Benchmarking The Benchmarks: Schwab Versus Fidelity


The first thing that stands out is that Fidelity's new numbers -- or at least the way they're being framed for the industry press -- focus on goals and expectations.


Fidelity asked the advisors in its survey how much they want to grow next year and how they plan to do it.


That's a great source of insight into how ambitious and optimistic RIAs are about the near future.


It's useful to know, for example, that the typical advisor expects to grow the business 12% in 2012, and that only 30% of these firms have created a formal marketing plan to make that process more efficient.


Any application of the financial planning philosophy to the advisory business would indicate that failing to have a plan is essentially planning for failure -- or at least disappointment.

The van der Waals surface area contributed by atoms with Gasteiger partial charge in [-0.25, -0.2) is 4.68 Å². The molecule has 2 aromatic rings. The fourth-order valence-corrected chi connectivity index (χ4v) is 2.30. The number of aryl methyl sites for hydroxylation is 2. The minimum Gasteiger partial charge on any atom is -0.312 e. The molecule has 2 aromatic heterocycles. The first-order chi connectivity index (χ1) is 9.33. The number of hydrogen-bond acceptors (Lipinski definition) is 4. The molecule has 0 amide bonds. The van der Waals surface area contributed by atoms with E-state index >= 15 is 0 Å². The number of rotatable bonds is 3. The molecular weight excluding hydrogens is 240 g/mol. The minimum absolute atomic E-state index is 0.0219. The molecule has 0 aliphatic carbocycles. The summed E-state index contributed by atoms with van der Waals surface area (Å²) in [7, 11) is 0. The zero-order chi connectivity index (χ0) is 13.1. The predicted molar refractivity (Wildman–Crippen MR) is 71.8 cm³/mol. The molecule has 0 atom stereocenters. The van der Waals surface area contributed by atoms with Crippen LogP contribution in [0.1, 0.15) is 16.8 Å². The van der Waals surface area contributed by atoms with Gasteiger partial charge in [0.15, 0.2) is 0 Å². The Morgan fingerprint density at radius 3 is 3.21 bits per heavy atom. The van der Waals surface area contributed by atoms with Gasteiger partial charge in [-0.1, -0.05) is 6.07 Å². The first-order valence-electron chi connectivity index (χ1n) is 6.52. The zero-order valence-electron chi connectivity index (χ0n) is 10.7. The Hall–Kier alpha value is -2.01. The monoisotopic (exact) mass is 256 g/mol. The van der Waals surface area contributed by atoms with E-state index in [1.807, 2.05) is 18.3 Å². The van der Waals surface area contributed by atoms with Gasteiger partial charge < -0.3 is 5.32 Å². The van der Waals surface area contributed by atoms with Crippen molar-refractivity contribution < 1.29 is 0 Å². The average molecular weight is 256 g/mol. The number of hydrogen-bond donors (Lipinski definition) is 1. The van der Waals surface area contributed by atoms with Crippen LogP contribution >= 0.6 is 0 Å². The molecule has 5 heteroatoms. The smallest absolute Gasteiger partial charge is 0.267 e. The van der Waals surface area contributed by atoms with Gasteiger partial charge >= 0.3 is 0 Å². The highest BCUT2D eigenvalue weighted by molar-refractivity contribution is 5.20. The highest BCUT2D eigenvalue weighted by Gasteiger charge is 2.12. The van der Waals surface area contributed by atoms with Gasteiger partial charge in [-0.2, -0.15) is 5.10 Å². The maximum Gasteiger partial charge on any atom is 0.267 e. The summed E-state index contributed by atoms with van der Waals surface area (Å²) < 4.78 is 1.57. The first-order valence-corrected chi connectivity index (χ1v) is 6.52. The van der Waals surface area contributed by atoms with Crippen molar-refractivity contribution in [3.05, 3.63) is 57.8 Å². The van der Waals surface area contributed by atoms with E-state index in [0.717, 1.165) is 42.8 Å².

Schwab's most recent numbers focused on diagnosing exactly where advisors are now. They're essential for any advisor who wants to know how the firm is faring against competitors and where it fits into the big industry picture.


This kind of benchmark lets advisors measure their performance and efficiency.


If the typical firm generates 0.60% annual revenue on its client assets, for example, advisors who do better than that know they're doing okay -- and those who aren't know that they're probably not charging enough.


The two surveys line up at the intersection between present circumstances and future goals. Both sets of numbers reveal that relatively few advisors have a succession plan or formal strategic plan, much less a marketing plan.


Advisors who can align the two timeframes stand to succeed. Those who rely too much on one or the other may have a harder time reaching their goals.

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